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IMF maintains forecast for global economy growth in 2017 at 3.4%

The IMF expects the global economy to grow by 3.6% in 2018

WASHINGTON, January 16. /TASS/. The IMF expects the global economy to grow by 3.4% in 2017 and by 3.6% in 2018, according to the renewed analytical report that was circulated in Washington on Monday.

The organization leaves some of the estimates from its October report unchanged. At the same time the authors of the report warn that "there is a wide dispersion of possible outcomes around the projections, given uncertainty surrounding the policy stance of the incoming U.S. administration and its global ramifications."

"The assumptions underpinning the forecast should be more specific by the time of the April 2017 World Economic Outlook, as more clarity emerges on U.S. policies and their implications for the global economy," the report said. The authors of the report note that the renews forecast is based on the assumption of a changing policy mix under a new administration in the United States.

"Staff (of IMF) now project some near-term fiscal stimulus and a less gradual normalization of monetary policy. This projection is consistent with the steepening U.S. yield curve, the rise in equity prices, and the sizable appreciation of the U.S. dollar since the November 8 election. This WEO forecast also incorporates a firming of oil prices following the agreement among OPEC members and several other major producers to limit supply." according to the report.

"The outlook for advanced economies has improved for 2017-18, reflecting somewhat stronger activity in the second half of 2016 as well as a projected fiscal stimulus in the United States," the report said.

According to the document, "growth prospects have marginally worsened for emerging market and developing economies, where financial conditions have generally tightened. Near-term growth prospects were revised up for China, due to expected policy stimulus, but were revised down for a number of other large economies-most notably India, Brazil, and Mexico."

The IMF experts note that "the balance of risks is viewed as being to the downside" but "there are also upside risks to near-term growth."

"Specifically, global activity could accelerate more strongly if policy stimulus turns out to be larger than currently projected in the United States or China," the report said.

The US

The IMF report indicates that the growth of the US economy is projected at 2.3% and 2.5% in 2017 and 2018 respectively. These figures are better than the figures in the October report by 0.1 and 0.4 percentage points.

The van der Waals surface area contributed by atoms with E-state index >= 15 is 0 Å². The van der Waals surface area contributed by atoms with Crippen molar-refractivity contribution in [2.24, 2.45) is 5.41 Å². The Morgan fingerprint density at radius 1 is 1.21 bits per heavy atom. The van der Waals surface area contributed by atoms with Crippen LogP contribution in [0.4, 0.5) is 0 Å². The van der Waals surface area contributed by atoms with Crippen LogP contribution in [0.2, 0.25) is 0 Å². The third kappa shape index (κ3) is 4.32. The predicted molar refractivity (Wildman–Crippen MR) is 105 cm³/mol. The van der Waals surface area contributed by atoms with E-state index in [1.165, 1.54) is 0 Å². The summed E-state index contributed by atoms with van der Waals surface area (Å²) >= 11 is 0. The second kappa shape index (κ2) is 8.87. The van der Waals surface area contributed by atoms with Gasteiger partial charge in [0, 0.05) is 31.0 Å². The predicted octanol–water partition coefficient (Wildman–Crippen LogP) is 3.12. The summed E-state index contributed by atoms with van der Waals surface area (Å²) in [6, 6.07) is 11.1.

Euro zone

The IMF has left forecasts for the euro zone almost unchanged - the growth is seen at 1.6% in 2017 and also 1.6% in 2018.

The forecast for the Italian economy has been downgraded by 0.2 percentage points for 2017 and 0.3 percentage points for 2018 - respectively to 0.7% and 0.8%.


In Japan, the IMF expects economic growth at 0.8 and 0.5% in 2017 and 2018 (by 0.2 percentage points better than in the October forecast).

The fund improved estimate for the growth of the UK economy in 2017 to 1.5% against 1.1% set in the previous forecast, and worsened the figure for 2018 to 1.4% against 1.7%.


The BRICS countries (Brazil, Russia, India, China, South Africa) remain drivers of the global economic growth. According to IMF projections, India's economic growth in 2017-2018 will be 7.2% (previously 7.6%) and 7.7%, China’s economy will grow by 6.5% (forecast improved by 0.3 percentage points), and 6%.

For Russia, the fund’s forecast has not changed in comparison with the October report - the economic growth in 2017-2018 will be 1.1% and 1.2% respectively. Projection for South Africa remained also unchanged 0.8% and 1.6%. The IMF downgraded forecast for Brazil’s economic growth to 0.2% and 1.5% against 0.5% and 1.8% set in the October forecast.


In the CIS countries, the IMF now forecasts the economic growth to be 1.5% and 1.8% in 2017 and 2018. Both figures are better than October by 0.1 percentage points. Data for the CIS are not given specifically per country because the IMF prepared main forecasts and analytical reports in the spring and autumn, and summer and winter updates are made in a simplified format.